This special 2-book bundle contains a number of perspectives on a man who was arguably Canada’s most famous political leader, a figure of legendary proportions in the history of Canada’s birth and development.
Ged Martin’s biography tells Macdonald’s story. Shocked by Canada’s 1837 rebellions, Macdonald sought to build alliances and avoid future conflicts. Thanks to financial worries and an alcohol problem, he almost quit politics in 1864. The challenge of building Confederation harnessed his skills, and in 1867 he became the country’s first prime minister. He drove the Dominion’s westward expansion, rapidly incorporating the Prairies and British Columbia before a railway contract scandal unseated him in 1873. He conquered his drinking problem and rebuilt the Conservative Party to regain power in 1878. The centrepiece of his protectionist National Policy was the transcontinental railway, but a western uprising in 1885 was followed by the controversial execution of rebel leader Louis Riel. Although dominant nationally, this popular hero had many flaws.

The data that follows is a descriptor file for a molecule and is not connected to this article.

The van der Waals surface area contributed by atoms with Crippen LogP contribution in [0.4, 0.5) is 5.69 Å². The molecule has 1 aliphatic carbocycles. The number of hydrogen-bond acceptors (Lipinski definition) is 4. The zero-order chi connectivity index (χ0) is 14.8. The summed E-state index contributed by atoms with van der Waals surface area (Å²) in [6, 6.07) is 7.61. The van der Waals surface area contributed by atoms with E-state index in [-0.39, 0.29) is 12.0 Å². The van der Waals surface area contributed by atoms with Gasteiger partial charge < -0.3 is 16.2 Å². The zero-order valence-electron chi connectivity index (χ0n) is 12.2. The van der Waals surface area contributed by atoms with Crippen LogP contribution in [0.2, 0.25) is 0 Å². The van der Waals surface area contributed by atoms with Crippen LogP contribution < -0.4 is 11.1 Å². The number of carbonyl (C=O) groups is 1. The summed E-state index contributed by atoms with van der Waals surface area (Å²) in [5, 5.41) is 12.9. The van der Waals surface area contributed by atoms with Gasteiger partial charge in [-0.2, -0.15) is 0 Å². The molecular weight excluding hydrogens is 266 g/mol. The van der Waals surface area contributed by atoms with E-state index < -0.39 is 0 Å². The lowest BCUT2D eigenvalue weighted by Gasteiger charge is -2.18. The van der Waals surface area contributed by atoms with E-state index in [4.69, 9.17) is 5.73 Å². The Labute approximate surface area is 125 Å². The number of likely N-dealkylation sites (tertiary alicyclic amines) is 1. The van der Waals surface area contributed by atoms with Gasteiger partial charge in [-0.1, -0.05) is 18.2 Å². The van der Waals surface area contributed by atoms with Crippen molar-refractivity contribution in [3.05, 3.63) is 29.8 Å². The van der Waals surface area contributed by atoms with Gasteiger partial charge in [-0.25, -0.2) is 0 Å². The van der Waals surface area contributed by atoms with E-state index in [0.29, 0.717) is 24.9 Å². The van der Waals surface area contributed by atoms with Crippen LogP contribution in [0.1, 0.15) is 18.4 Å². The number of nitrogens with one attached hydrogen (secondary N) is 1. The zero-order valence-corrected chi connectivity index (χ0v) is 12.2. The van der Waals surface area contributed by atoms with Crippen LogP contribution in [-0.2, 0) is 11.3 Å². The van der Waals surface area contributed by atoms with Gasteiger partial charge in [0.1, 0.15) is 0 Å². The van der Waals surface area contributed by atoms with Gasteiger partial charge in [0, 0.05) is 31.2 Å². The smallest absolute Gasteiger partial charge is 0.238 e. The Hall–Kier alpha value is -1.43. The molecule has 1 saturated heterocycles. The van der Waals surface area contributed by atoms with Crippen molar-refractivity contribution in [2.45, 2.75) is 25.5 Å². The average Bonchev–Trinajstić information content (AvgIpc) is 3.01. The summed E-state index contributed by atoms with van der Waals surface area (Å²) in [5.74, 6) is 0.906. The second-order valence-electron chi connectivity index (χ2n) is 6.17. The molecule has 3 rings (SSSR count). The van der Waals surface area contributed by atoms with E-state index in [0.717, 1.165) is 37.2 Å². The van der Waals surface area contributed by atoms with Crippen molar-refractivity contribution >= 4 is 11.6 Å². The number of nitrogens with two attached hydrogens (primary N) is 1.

Macdonald at 200 presents fifteen fresh interpretations of Canada’s founding prime minister, published for the occasion of the bicentennial of his birth in 1815. Crisply written by recognized scholars and specialists, the collection throws new light on Macdonald’s formative role in shaping government, promoting women’s rights, managing the nascent economy, supervising westward expansion, overseeing relations with Native peoples, and dealing with Fenian terrorism. A special section deals with how Macdonald has (or has not) been remembered by historians as well as the general public. The book concludes with an afterword by prominent Macdonald biographer Richard Gwyn. Macdonald emerges as a man of full dimensions — an historical figure that is surprisingly relevant to our own times.